‘There Is No Freedom Day’: Doherty Institute Says Hundreds of Daily COVID Cases Still Likely

By Daniel Y. Teng
Daniel Y. Teng
Daniel Y. Teng
August 24, 2021 Updated: August 24, 2021

The research institute behind Australia’s COVID-19 modelling has said that the virus will be easier to control after reaching vaccination targets, but has warned Aussies to expect hundreds of daily cases of the CCP virus to continue emerging, along with ongoing public health measures.

The Melbourne-based Doherty Institute issued the statement after Queensland and West Australia’s state leaders publicly displayed reluctance to follow through on an agreed National Cabinet plan to open interstate borders or stop using lockdowns once 70 to 80 percent of the population was vaccinated.

“This level of vaccination will make it easier to live with the virus, as we do with other viruses such as the flu. However, it won’t be possible to maintain a situation where there are no cases at all,” the statement read, noting that after the vaccination targets are met, the focus will be on hospitalisation and medical care.

Doherty predicted that at 70 percent, Australia could still see 385,983 symptomatic cases and 1,457 deaths over a six-month period. However, with optimal public health measures—free of any lockdowns—the number can be reduced further to 2,737 cases and 13 deaths.

Epoch Times Photo
Students wait to receive the Pfizer vaccine for Covid-19 at Qudos Arena in Sydney, Australia, on Aug. 9, 2021. (Dean Lewins-Pool/Getty Images)

“We’ve learned from watching countries that have removed all restrictions that there is no ‘Freedom Day,’” the statement read. “We will need to keep some public health measures in place—test, trace, isolate, and quarantine—to keep the reproduction number below one, but as vaccination rates increase, we’ll be able to ease up further, and it is unlikely that we will need generalised lockdowns.”

The institute said that until the country hit the 70 to 80 percent vaccination mark, governments would need to continue suppressing the virus through restrictions. Public sentiment towards restrictions has begun to boil over, however, with thousands of Australians taking to the streets on the weekend in protest against COVID lockdowns.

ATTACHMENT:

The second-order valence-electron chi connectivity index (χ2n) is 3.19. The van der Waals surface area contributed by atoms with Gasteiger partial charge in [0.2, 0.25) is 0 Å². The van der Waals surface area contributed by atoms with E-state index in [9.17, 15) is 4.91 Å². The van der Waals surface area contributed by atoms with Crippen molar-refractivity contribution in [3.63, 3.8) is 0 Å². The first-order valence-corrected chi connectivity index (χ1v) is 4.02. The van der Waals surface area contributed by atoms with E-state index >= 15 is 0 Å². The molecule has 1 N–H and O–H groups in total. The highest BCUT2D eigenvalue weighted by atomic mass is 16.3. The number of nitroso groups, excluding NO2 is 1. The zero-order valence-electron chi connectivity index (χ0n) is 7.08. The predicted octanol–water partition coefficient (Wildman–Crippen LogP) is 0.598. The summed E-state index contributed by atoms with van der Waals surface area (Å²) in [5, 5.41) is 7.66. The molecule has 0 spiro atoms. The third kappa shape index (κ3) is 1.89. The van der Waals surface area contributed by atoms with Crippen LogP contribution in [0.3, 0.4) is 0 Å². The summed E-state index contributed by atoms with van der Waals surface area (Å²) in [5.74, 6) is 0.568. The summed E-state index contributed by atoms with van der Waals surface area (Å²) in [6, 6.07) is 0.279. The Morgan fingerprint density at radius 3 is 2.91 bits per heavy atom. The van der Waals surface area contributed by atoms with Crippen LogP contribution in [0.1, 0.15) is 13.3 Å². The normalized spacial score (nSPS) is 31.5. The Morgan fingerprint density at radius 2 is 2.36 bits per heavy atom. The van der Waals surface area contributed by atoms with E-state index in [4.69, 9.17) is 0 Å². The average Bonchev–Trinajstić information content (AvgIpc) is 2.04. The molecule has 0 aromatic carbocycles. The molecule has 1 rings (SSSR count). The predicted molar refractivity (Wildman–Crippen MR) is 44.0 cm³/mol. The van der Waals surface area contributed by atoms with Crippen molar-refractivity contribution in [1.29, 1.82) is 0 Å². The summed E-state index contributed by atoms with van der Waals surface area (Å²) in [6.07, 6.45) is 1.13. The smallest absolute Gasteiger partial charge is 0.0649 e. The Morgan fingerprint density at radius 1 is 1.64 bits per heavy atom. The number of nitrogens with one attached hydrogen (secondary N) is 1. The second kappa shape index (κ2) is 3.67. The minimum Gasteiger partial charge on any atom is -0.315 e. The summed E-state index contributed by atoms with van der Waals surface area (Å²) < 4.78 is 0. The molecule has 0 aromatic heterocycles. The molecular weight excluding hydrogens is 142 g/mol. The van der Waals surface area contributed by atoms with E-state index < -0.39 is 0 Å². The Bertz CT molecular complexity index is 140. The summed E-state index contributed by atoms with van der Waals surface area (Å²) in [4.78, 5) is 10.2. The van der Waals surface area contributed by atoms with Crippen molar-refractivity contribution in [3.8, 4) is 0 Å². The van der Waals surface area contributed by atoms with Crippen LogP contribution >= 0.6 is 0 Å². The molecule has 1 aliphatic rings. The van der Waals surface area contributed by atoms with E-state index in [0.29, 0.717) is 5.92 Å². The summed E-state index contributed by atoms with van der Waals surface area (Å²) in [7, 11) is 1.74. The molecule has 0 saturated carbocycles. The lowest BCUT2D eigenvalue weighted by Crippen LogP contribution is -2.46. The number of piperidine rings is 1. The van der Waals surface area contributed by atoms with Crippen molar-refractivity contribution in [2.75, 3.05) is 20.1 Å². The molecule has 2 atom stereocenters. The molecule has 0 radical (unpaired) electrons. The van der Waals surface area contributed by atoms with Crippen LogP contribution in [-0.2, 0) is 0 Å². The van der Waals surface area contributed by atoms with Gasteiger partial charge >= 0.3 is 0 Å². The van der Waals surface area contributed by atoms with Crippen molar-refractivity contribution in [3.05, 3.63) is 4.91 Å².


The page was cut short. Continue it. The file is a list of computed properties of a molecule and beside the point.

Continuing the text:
In late July, the national cabinet—an intergovernmental body involving the prime minister and state and territory leaders—agreed on a four-stage vaccination plan based on Doherty’s modelling.

At the 70 percent vaccination mark, a state will enter Phase B, where stay-at-home orders and restrictions are still possible, but will be unlikely.

Upon reaching the 80 percent vaccination target, Phase C is triggered, and the country will begin reopening international borders. Lockdowns however will need to be “highly targeted,” while vaccinated residents will be exempt from domestic restrictions.

Some public health measures will still be needed even after the population has moved into the Phase D.

Last week, West Australian Premier Mark McGowan stood by the state’s right to implement “highly-targeted” lockdowns and indicated his government would likely continue to pursue a zero-COVID strategy.

Further, Queensland Premier Annastacia Palaszczuk called for renewed modelling before she would commit to opening borders, saying the previous research did not consider high case numbers and was premised “around 30 cases in the community.”

Doherty’s response on Monday was designed to assuage this concern, emphasising that even with hundreds of new cases per day, the country could still safely ease restrictions.

Currently, Queensland and Western Australia have the lowest percentage of fully vaccinated residents at 27.87 and 27.17 percent, respectively. The current national average is 30.27 percent.

Prime Minister Scott Morrison issued a public plea on Monday for state leaders to follow the vaccination roadmap and break the cycle of lockdowns.

“We should not delay it. We should prepare for it. We should not fear it, we should embrace it, and we should move forward together,” he told reporters.

Daniel Y. Teng
Daniel Y. Teng